To get this all working, I needed to first write a python script to take all of my original backdrop exports and encode them into an 8-bit red channel like you see above. Then I needed to modify my palette shader to do the reverse: take the 8-bit encoding and parse it into a color index and an alpha value.

After a bunch of shader math debugging and fussing around with bit arithmetic, it was all working (everything looked the same as before) and the iOS build was no longer crashing. Hooray!

Texture Cropping

We can still do better, of course. The next step was to see if I could get rid of all of the extra padding on the top and bottom of many of these images. Take this cloud layer for instance:

Ideally we could only store the actual texture data that really matters (the middle section). The top half is all transparent, so we can just discard that, and then for the bottom half we can just “clamp” the texture lookup so that the bottom-most opaque row is essentially repeated indefinitely.

Doing the crop itself is simple enough — I just modify my python image-processing script to analyze the rows of the image and trim it accordingly. We end up with this nice cropped version of the image:

The trickier part is that we now need to render this in the same way as the original texture. There are a couple of problems with this…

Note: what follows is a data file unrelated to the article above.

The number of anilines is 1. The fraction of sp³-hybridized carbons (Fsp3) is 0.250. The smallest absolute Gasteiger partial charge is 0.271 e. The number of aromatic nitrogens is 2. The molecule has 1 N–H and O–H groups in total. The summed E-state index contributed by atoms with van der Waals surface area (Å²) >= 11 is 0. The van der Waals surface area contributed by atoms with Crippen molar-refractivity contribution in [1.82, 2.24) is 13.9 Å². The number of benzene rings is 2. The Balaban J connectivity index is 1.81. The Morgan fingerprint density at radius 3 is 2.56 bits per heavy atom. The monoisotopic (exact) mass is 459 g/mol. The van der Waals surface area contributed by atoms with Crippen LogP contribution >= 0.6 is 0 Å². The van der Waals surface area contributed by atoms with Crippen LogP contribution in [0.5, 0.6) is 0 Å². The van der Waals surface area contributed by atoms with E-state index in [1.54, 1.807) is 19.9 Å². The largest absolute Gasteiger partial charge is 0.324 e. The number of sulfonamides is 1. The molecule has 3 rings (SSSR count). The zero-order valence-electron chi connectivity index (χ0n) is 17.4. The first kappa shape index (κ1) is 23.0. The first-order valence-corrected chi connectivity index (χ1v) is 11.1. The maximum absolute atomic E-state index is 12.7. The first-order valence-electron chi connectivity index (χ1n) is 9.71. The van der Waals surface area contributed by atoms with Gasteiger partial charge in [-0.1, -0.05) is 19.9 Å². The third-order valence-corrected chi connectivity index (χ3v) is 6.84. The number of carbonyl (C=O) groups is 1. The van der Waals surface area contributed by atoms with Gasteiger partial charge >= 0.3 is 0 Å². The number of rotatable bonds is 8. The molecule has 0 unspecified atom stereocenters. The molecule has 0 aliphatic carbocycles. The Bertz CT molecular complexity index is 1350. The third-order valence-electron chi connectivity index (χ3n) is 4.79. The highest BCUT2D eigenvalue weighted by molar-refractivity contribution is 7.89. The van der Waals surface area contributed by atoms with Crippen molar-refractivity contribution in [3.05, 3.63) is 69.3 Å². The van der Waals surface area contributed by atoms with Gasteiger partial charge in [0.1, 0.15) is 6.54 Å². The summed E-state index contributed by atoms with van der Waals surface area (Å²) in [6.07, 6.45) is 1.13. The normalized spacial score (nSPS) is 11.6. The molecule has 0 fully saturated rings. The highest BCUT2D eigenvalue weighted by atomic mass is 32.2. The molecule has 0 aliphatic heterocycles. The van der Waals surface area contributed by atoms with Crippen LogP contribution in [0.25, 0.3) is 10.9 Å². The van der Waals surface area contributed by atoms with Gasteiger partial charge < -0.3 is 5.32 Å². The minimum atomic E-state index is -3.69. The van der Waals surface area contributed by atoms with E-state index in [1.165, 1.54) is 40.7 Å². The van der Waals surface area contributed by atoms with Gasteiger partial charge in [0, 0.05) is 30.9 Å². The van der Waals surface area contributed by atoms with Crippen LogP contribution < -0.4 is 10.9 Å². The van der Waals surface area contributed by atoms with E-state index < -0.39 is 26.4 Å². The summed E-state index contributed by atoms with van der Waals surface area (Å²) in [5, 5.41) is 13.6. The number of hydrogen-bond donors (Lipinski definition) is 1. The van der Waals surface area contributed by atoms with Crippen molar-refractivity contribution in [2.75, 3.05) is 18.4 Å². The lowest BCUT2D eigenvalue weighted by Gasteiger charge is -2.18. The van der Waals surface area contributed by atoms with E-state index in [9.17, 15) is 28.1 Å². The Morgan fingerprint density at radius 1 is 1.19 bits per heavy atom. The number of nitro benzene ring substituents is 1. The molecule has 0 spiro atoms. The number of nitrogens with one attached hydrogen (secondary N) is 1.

First, the new origin/center point of the sprite is different than before, since we trimmed an unequal amount of rows from the top and bottom, so it’s going to be offset from where it was supposed to be drawn. To fix this, I added processing to my script to keep track of how much the new cropped sprite is offset by. I also track some other important metadata, such as whether the top or bottom sections (or both) should be repeated transparency, or a repeated opaque row. Then I output that all to a C# file that I can read in:

{ "level2-5_background_4", new Entry {
Offset = -62.5f,
TopTransparency = true,
BottomTransparency = false,
OpaqueBelow = 1,
OpaqueAbove = 55
} },

My backdrop tiling script is responsible for taking the stored offset metadata and shifting the center position of the rendered sprite accordingly.

The second issue is that while Unity supports texture coordinate clamping, there’s no way to do that when the sprite in question is one of many sprites packed into a texture atlas! Unity’s sprite renderer only handles tiling in a very specific way, which no longer applied to what I wanted to do, so I had to modify my fragment shader to handle the texture clamping part.

In order to do this texture clamping correctly, I also needed my fragment shader to understand what UV texture coordinates it was supposed to be working with inside the texture atlas. Normally the fragment shader is completely oblivious of this — the Sprite renderer is responsible for handing it a set of UVs to render and then the shader just does the texture lookups blindly.

It also turns out that you don’t actually have access to the sprite UV metadata from within your fragment shader =/. So I needed to pass those into the shader, =and= I couldn’t use uniform variables since that would break batching. Luckily, Unity happens to expose a SpriteDataAccessExtensions class which allows you to write to the UV texture coordinates of the sprite mesh used by a sprite renderer internally.